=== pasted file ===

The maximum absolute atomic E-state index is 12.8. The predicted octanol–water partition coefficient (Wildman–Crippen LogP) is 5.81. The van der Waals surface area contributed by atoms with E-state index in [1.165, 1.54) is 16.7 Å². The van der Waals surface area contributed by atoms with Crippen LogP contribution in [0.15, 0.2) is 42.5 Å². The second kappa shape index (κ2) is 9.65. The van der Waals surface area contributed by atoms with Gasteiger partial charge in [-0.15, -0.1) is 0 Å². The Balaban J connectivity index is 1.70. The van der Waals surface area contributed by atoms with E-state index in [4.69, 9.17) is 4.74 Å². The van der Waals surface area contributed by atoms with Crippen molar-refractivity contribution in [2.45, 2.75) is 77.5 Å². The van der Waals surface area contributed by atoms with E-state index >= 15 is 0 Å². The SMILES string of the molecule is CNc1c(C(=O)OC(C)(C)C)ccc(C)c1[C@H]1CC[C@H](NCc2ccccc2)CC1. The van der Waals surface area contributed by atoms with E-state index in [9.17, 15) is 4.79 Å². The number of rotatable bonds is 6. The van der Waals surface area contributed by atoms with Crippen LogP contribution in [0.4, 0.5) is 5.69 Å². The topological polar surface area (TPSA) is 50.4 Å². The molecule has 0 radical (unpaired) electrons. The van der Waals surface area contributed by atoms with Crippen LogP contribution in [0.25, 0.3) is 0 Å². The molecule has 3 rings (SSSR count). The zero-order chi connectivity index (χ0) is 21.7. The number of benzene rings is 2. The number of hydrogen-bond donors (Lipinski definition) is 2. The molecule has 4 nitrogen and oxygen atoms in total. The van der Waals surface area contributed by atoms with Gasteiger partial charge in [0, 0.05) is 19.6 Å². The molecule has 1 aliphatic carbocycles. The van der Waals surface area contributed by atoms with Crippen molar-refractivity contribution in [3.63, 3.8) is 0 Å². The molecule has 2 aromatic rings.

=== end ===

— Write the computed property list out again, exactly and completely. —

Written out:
The maximum absolute atomic E-state index is 12.8. The predicted octanol–water partition coefficient (Wildman–Crippen LogP) is 5.81. The van der Waals surface area contributed by atoms with E-state index in [1.165, 1.54) is 16.7 Å². The van der Waals surface area contributed by atoms with Crippen LogP contribution in [0.15, 0.2) is 42.5 Å². The second kappa shape index (κ2) is 9.65. The van der Waals surface area contributed by atoms with Gasteiger partial charge in [-0.15, -0.1) is 0 Å². The Balaban J connectivity index is 1.70. The van der Waals surface area contributed by atoms with E-state index in [4.69, 9.17) is 4.74 Å². The van der Waals surface area contributed by atoms with Crippen molar-refractivity contribution in [2.45, 2.75) is 77.5 Å². The van der Waals surface area contributed by atoms with E-state index >= 15 is 0 Å². The SMILES string of the molecule is CNc1c(C(=O)OC(C)(C)C)ccc(C)c1[C@H]1CC[C@H](NCc2ccccc2)CC1. The van der Waals surface area contributed by atoms with E-state index in [9.17, 15) is 4.79 Å². The number of rotatable bonds is 6. The van der Waals surface area contributed by atoms with Crippen LogP contribution in [0.4, 0.5) is 5.69 Å². The topological polar surface area (TPSA) is 50.4 Å². The molecule has 0 radical (unpaired) electrons. The van der Waals surface area contributed by atoms with Crippen LogP contribution in [0.25, 0.3) is 0 Å². The molecule has 3 rings (SSSR count). The zero-order chi connectivity index (χ0) is 21.7. The number of benzene rings is 2. The number of hydrogen-bond donors (Lipinski definition) is 2. The molecule has 4 nitrogen and oxygen atoms in total. The van der Waals surface area contributed by atoms with Gasteiger partial charge in [0, 0.05) is 19.6 Å². The molecule has 1 aliphatic carbocycles. The van der Waals surface area contributed by atoms with Crippen molar-refractivity contribution in [3.63, 3.8) is 0 Å². The molecule has 2 aromatic rings.